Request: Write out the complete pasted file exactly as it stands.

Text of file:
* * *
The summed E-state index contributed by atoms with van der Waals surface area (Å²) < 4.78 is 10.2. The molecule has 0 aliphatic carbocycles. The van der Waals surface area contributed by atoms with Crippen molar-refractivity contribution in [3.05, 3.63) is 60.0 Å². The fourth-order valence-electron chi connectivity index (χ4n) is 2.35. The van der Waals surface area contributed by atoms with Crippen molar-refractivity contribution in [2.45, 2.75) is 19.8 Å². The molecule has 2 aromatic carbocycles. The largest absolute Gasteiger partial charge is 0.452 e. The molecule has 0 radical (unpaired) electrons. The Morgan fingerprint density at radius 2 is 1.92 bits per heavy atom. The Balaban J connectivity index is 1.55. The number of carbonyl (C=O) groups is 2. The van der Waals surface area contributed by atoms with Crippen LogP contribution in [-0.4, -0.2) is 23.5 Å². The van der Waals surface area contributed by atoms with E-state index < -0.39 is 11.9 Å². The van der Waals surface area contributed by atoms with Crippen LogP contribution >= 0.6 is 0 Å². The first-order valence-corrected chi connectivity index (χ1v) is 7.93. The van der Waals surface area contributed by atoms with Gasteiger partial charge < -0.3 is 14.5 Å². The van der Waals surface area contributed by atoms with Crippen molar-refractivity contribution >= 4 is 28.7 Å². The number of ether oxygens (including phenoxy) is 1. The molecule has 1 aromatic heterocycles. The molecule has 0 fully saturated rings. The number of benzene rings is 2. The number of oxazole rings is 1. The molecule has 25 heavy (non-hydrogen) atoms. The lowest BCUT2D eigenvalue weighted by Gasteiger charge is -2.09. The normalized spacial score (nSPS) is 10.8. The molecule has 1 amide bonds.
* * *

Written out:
The summed E-state index contributed by atoms with van der Waals surface area (Å²) < 4.78 is 10.2. The molecule has 0 aliphatic carbocycles. The van der Waals surface area contributed by atoms with Crippen molar-refractivity contribution in [3.05, 3.63) is 60.0 Å². The fourth-order valence-electron chi connectivity index (χ4n) is 2.35. The van der Waals surface area contributed by atoms with Crippen molar-refractivity contribution in [2.45, 2.75) is 19.8 Å². The molecule has 2 aromatic carbocycles. The largest absolute Gasteiger partial charge is 0.452 e. The molecule has 0 radical (unpaired) electrons. The Morgan fingerprint density at radius 2 is 1.92 bits per heavy atom. The Balaban J connectivity index is 1.55. The number of carbonyl (C=O) groups is 2. The van der Waals surface area contributed by atoms with Crippen LogP contribution in [-0.4, -0.2) is 23.5 Å². The van der Waals surface area contributed by atoms with E-state index < -0.39 is 11.9 Å². The van der Waals surface area contributed by atoms with Crippen LogP contribution >= 0.6 is 0 Å². The first-order valence-corrected chi connectivity index (χ1v) is 7.93. The van der Waals surface area contributed by atoms with Gasteiger partial charge < -0.3 is 14.5 Å². The van der Waals surface area contributed by atoms with Crippen molar-refractivity contribution >= 4 is 28.7 Å². The number of ether oxygens (including phenoxy) is 1. The molecule has 1 aromatic heterocycles. The molecule has 0 fully saturated rings. The number of benzene rings is 2. The number of oxazole rings is 1. The molecule has 25 heavy (non-hydrogen) atoms. The lowest BCUT2D eigenvalue weighted by Gasteiger charge is -2.09. The normalized spacial score (nSPS) is 10.8. The molecule has 1 amide bonds.